How to Disburse a Trust Account After an Attorney Dies

by Joe Andrews

When an attorney settling a trust passes away, the beneficiaries and interested parties of that trust can feel like they are on a ship sea without a captain. However, whether the attorney was the trustee, or only directing distributions and other trust actions, there are specific rules he was following to close out trust disbursements. By learning these rules, beneficiaries and interested parties can find a new ship captain to complete the trust disbursement process.

1. Contact the attorney’s office. Often there is another attorney in the firm that has been charged with handling the workload of a deceased partner. If the attorney wasn't the trustee of the trust, you should still interview the new attorney handling the case. It might make sense to change attorneys if the new attorney lacks experience working with trusts or probate court.

2. Consult the trust document. If the attorney was the trustee of the trust, read the contract for a contingent trustee. Often a trust will specify either the process for finding a new trustee or will appoint a new contingent trustee. Search for language about hiring a new attorney if your current representative isn't a trustee and can't serve. If there is no language in the document, the current trustee is free to interview new attorneys, or administer the estate without one.

3. Determine the new trustee. The trust will specify a new contingent trustee of the trust. If not, the local probate court will appoint a fiduciary. Until someone is appointed, there might be no disbursement of funds or transactions on behalf the trust. To find the probate court, ask your local county clerk. Often the clerk's office can direct you to the applicable probate department.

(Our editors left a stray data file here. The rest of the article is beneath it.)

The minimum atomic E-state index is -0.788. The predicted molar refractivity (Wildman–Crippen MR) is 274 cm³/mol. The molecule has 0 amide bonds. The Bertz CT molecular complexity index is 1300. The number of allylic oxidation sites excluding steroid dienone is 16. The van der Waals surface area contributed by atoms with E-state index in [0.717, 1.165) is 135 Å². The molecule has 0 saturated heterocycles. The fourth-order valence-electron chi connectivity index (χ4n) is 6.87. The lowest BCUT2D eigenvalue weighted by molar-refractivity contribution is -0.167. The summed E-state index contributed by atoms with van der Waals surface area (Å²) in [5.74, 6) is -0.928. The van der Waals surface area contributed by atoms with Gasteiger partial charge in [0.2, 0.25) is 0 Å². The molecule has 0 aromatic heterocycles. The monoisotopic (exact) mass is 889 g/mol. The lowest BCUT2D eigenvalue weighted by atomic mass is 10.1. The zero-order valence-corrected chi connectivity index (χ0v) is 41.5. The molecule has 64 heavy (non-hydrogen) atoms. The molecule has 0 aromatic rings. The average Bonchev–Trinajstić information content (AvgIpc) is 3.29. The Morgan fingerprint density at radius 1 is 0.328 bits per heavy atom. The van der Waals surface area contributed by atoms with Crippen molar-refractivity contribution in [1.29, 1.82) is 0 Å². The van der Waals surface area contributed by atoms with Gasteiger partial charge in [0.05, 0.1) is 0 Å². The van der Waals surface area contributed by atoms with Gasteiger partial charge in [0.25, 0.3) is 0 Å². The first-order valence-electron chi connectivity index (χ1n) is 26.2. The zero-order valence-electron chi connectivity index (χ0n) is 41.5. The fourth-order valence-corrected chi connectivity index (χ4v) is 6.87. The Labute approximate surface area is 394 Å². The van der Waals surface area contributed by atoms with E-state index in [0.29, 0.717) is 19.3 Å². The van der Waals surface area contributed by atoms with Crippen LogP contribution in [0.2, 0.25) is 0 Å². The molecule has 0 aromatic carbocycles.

4. Interview possible new attorneys. Even if the trust doesn’t specify that there must be an attorney handling the estate, a good trust attorney will have the resources to smoothly complete the estate process. You should ask the attorney about experience with trusts and probate, education, and fees.

5. Make a record of trust transactions, if you’re the new trustee. Until a new attorney is appointed, or if working without attorney, avoid commingling personal assets with trust assets, and apprise beneficiaries about any trust actions. This includes asset purchases, sales, fees paid, or money disbursed.

6. Disburse and track all trust funds according to the trust, if you're allowed. Only the trustee can distribute funds. Read the trust rules to determine how and when assets should be distributed to beneficiaries. Once claims against the trust have been paid, or a reasonable amount has been held back to pay all trust expenses, begin moving funds to beneficiaries.

7. File trust taxes if you're the trustee. Trusts must file taxes with the IRS. It may be helpful to hire an accountant familiar with trust tax returns. The IRS requires that trusts file Form 1041 by the normal filing date for that year, on or around April 15th. Check to see if the final tax return has been filed for the deceased. This must be filed by the same date the decedent would have filed a return normally, also usually on or around April 15th.


  • The deceased attorney can hold retainer fees and documents relating to your trust. Contact his office for documents and a refund if you switch firms. If the attorney was a sole practitioner, or the firm won't comply with your wishes, contact the state bar association.

About the Author

As a former financial advisor to companies and individuals for 16 years, Joe Andrews knows financial planning and marketing from start-ups to personal budgets. He also writes on motor racing, board games and travel. Andrews received his B.A. from Michigan State University in English. He is currently working on a young adult novel.

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